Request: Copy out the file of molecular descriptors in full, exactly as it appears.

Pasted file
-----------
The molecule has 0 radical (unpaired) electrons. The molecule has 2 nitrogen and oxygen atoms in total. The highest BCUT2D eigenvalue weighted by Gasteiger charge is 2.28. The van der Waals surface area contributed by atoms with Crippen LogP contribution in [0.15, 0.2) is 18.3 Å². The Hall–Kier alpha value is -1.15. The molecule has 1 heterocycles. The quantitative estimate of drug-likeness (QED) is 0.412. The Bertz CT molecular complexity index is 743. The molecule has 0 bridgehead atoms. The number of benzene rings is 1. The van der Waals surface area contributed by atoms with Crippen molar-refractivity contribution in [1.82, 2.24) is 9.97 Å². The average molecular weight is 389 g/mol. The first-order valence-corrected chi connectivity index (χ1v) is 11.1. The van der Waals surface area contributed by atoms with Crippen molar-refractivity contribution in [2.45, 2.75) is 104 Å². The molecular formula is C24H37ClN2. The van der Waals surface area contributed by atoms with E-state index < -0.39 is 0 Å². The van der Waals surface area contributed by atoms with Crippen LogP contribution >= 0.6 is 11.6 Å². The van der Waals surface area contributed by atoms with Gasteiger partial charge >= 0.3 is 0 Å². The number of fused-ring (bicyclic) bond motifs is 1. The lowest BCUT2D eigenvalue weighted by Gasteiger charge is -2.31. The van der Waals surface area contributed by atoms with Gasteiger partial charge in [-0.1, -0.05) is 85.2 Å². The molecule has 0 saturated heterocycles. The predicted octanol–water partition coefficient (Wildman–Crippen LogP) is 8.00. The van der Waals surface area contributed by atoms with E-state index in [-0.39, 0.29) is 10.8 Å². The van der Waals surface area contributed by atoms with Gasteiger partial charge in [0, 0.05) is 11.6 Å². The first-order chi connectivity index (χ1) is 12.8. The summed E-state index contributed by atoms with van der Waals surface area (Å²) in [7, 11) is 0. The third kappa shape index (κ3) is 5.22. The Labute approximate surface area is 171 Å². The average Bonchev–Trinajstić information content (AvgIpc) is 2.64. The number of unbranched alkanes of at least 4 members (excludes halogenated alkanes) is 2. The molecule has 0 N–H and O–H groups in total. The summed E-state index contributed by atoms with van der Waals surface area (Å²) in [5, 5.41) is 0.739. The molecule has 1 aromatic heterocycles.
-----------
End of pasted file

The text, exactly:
The molecule has 0 radical (unpaired) electrons. The molecule has 2 nitrogen and oxygen atoms in total. The highest BCUT2D eigenvalue weighted by Gasteiger charge is 2.28. The van der Waals surface area contributed by atoms with Crippen LogP contribution in [0.15, 0.2) is 18.3 Å². The Hall–Kier alpha value is -1.15. The molecule has 1 heterocycles. The quantitative estimate of drug-likeness (QED) is 0.412. The Bertz CT molecular complexity index is 743. The molecule has 0 bridgehead atoms. The number of benzene rings is 1. The van der Waals surface area contributed by atoms with Crippen molar-refractivity contribution in [1.82, 2.24) is 9.97 Å². The average molecular weight is 389 g/mol. The first-order valence-corrected chi connectivity index (χ1v) is 11.1. The van der Waals surface area contributed by atoms with Crippen molar-refractivity contribution in [2.45, 2.75) is 104 Å². The molecular formula is C24H37ClN2. The van der Waals surface area contributed by atoms with E-state index < -0.39 is 0 Å². The van der Waals surface area contributed by atoms with Crippen LogP contribution >= 0.6 is 11.6 Å². The van der Waals surface area contributed by atoms with Gasteiger partial charge >= 0.3 is 0 Å². The number of fused-ring (bicyclic) bond motifs is 1. The lowest BCUT2D eigenvalue weighted by Gasteiger charge is -2.31. The van der Waals surface area contributed by atoms with Gasteiger partial charge in [-0.1, -0.05) is 85.2 Å². The molecule has 0 saturated heterocycles. The predicted octanol–water partition coefficient (Wildman–Crippen LogP) is 8.00. The van der Waals surface area contributed by atoms with E-state index in [-0.39, 0.29) is 10.8 Å². The van der Waals surface area contributed by atoms with Gasteiger partial charge in [0, 0.05) is 11.6 Å². The first-order chi connectivity index (χ1) is 12.8. The summed E-state index contributed by atoms with van der Waals surface area (Å²) in [7, 11) is 0. The third kappa shape index (κ3) is 5.22. The Labute approximate surface area is 171 Å². The average Bonchev–Trinajstić information content (AvgIpc) is 2.64. The number of unbranched alkanes of at least 4 members (excludes halogenated alkanes) is 2. The molecule has 0 N–H and O–H groups in total. The summed E-state index contributed by atoms with van der Waals surface area (Å²) in [5, 5.41) is 0.739. The molecule has 1 aromatic heterocycles.